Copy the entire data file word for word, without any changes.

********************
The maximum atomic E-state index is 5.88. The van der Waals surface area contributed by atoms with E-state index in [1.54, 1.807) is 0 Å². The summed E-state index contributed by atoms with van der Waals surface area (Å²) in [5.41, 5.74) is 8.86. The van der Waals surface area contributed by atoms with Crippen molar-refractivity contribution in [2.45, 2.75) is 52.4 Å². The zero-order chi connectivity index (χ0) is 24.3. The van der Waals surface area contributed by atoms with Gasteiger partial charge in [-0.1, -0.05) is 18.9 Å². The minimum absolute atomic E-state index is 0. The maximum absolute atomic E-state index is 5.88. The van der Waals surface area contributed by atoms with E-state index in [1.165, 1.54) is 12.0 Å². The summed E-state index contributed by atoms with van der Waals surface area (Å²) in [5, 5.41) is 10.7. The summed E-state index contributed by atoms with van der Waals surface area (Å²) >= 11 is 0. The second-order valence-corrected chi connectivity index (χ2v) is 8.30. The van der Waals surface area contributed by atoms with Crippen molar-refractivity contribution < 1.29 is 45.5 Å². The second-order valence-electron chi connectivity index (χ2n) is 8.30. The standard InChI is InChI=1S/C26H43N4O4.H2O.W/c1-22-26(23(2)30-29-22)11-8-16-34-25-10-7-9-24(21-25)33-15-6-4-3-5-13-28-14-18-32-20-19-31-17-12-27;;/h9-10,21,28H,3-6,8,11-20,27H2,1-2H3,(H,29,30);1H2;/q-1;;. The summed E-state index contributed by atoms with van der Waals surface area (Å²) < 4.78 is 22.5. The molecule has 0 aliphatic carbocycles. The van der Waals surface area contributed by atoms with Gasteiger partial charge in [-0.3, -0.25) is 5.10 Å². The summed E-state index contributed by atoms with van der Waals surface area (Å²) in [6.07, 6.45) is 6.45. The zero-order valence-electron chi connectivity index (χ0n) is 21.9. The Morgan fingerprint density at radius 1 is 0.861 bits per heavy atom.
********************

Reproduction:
The maximum atomic E-state index is 5.88. The van der Waals surface area contributed by atoms with E-state index in [1.54, 1.807) is 0 Å². The summed E-state index contributed by atoms with van der Waals surface area (Å²) in [5.41, 5.74) is 8.86. The van der Waals surface area contributed by atoms with Crippen molar-refractivity contribution in [2.45, 2.75) is 52.4 Å². The zero-order chi connectivity index (χ0) is 24.3. The van der Waals surface area contributed by atoms with Gasteiger partial charge in [-0.1, -0.05) is 18.9 Å². The minimum absolute atomic E-state index is 0. The maximum absolute atomic E-state index is 5.88. The van der Waals surface area contributed by atoms with E-state index in [1.165, 1.54) is 12.0 Å². The summed E-state index contributed by atoms with van der Waals surface area (Å²) in [5, 5.41) is 10.7. The summed E-state index contributed by atoms with van der Waals surface area (Å²) >= 11 is 0. The second-order valence-corrected chi connectivity index (χ2v) is 8.30. The van der Waals surface area contributed by atoms with Crippen molar-refractivity contribution < 1.29 is 45.5 Å². The second-order valence-electron chi connectivity index (χ2n) is 8.30. The standard InChI is InChI=1S/C26H43N4O4.H2O.W/c1-22-26(23(2)30-29-22)11-8-16-34-25-10-7-9-24(21-25)33-15-6-4-3-5-13-28-14-18-32-20-19-31-17-12-27;;/h9-10,21,28H,3-6,8,11-20,27H2,1-2H3,(H,29,30);1H2;/q-1;;. The summed E-state index contributed by atoms with van der Waals surface area (Å²) < 4.78 is 22.5. The molecule has 0 aliphatic carbocycles. The van der Waals surface area contributed by atoms with Gasteiger partial charge in [-0.3, -0.25) is 5.10 Å². The summed E-state index contributed by atoms with van der Waals surface area (Å²) in [6.07, 6.45) is 6.45. The zero-order valence-electron chi connectivity index (χ0n) is 21.9. The Morgan fingerprint density at radius 1 is 0.861 bits per heavy atom.